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Old 11-14-2002, 07:49 PM   #1
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Default Teachers Lost For Words

I found this article in the Toronto Star this morning, and couldn't help but laugh my ass off at it. Enjoy:

Teachers Lost For Words
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Old 11-16-2002, 08:28 AM   #2
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I am not so sure that teachers are simply at a loss of words, rather, we are attempting to understand and adapt to a changing society.

I teach middle school students in a Tech Lab, where I see all of the signs the Toronto news article presents. My difference is that I have been involved in the Internet and in chats since the mid 1980's, so such concepts are not new to me. But the traditional teacher who is only now coming to grips with using a computer in the classroom is certainly bewildered by the myriad of chat abbreviations used today.

Although it is cute to laugh at some teachers who have not yet learned to deal with chat speak, it is a problem that requires a response. If a student growing up today is unable to handle a traditional research theme - an introduction, body of the paper, and conclusion - then they are going to have serious roadblocks in their future. Face it, the traditional world and work place will not tolerate chat speak. Can you imagine a junior partner in a law firm placing at the end of his note to the senior partner, "TTYL?" Once that junior partner gets to the point he is the senior partner and the old senior partner is long laid to rest in his coffin, perhaps chat speak will be used, but I doubt even then it will. By that time, that former junior partner would have caught on that he must adapt to the environment and will have long ago set aside chat speak as a form of communication, at least in business.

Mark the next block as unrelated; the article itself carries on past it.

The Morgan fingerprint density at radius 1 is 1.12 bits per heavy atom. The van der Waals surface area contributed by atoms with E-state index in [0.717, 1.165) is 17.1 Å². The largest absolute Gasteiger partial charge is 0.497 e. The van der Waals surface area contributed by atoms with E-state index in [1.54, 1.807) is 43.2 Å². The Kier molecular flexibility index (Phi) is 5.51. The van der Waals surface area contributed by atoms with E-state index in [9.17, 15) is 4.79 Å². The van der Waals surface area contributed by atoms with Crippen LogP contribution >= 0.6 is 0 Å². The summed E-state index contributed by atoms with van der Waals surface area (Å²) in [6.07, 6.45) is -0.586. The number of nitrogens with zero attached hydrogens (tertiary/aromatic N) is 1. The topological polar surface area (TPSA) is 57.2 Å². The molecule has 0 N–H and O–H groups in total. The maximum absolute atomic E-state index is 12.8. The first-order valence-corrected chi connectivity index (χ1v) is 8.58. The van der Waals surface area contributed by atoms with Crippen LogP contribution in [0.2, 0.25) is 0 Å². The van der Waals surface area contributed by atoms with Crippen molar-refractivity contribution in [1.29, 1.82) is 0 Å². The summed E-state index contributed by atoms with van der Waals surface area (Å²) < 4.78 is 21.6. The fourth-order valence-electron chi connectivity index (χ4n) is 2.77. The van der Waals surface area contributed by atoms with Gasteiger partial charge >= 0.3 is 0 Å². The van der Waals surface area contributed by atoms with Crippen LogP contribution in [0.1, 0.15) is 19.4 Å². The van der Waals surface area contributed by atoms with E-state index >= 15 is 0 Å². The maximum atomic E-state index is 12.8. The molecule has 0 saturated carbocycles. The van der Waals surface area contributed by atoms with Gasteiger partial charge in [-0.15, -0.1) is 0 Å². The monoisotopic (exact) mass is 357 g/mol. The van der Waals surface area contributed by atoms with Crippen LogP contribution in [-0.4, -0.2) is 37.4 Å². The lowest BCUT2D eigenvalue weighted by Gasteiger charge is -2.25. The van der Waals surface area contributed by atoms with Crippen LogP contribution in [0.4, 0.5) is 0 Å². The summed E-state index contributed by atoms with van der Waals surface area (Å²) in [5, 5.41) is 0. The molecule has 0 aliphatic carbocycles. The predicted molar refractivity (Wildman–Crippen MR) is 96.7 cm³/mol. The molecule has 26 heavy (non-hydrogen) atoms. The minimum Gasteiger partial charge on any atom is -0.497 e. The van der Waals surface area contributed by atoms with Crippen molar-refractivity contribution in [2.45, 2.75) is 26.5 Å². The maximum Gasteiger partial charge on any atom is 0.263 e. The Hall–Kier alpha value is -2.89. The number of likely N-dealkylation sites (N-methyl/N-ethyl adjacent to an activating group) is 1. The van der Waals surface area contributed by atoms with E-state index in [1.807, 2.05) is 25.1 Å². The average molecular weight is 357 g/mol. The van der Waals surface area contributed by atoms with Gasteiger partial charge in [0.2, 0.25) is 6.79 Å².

Every generation has their way of talking that is mostly discarded over time. Got that daddy-o? Groovy man. Fer sure, like uh, bitchin. Whoa dude. You be da man.

GTG, cya
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Old 11-17-2002, 09:50 AM   #3
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I think that their main concern is that this seems to be an unconscious thing, since the keyboard/computer is being used for both formal and informal processes. Sure, every generation has their colloquialisms (thank god we lost valley speak a long time ago!) but up until now there has been a difference between oral and written. Most people that would say daddy-o didn't write it when doing a formal assignment, because it was more an oral thing.
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